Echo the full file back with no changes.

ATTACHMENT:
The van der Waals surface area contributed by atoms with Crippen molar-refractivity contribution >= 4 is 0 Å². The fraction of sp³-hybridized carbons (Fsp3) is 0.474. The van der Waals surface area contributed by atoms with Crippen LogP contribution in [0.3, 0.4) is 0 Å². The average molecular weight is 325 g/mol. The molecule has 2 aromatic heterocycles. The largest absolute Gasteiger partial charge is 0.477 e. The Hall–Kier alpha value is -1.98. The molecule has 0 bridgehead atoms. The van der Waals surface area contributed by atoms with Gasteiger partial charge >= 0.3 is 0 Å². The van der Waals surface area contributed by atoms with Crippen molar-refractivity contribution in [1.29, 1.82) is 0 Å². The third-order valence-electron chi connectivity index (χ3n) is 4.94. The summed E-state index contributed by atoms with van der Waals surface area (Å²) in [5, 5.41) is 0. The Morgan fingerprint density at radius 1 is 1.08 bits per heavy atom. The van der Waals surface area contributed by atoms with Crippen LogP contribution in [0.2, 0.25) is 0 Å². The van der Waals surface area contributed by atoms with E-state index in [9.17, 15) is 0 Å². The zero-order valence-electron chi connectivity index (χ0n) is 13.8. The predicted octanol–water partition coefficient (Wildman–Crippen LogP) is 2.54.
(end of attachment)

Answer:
The van der Waals surface area contributed by atoms with Crippen molar-refractivity contribution >= 4 is 0 Å². The fraction of sp³-hybridized carbons (Fsp3) is 0.474. The van der Waals surface area contributed by atoms with Crippen LogP contribution in [0.3, 0.4) is 0 Å². The average molecular weight is 325 g/mol. The molecule has 2 aromatic heterocycles. The largest absolute Gasteiger partial charge is 0.477 e. The Hall–Kier alpha value is -1.98. The molecule has 0 bridgehead atoms. The van der Waals surface area contributed by atoms with Gasteiger partial charge >= 0.3 is 0 Å². The van der Waals surface area contributed by atoms with Crippen molar-refractivity contribution in [1.29, 1.82) is 0 Å². The third-order valence-electron chi connectivity index (χ3n) is 4.94. The summed E-state index contributed by atoms with van der Waals surface area (Å²) in [5, 5.41) is 0. The Morgan fingerprint density at radius 1 is 1.08 bits per heavy atom. The van der Waals surface area contributed by atoms with Crippen LogP contribution in [0.2, 0.25) is 0 Å². The van der Waals surface area contributed by atoms with E-state index in [9.17, 15) is 0 Å². The zero-order valence-electron chi connectivity index (χ0n) is 13.8. The predicted octanol–water partition coefficient (Wildman–Crippen LogP) is 2.54.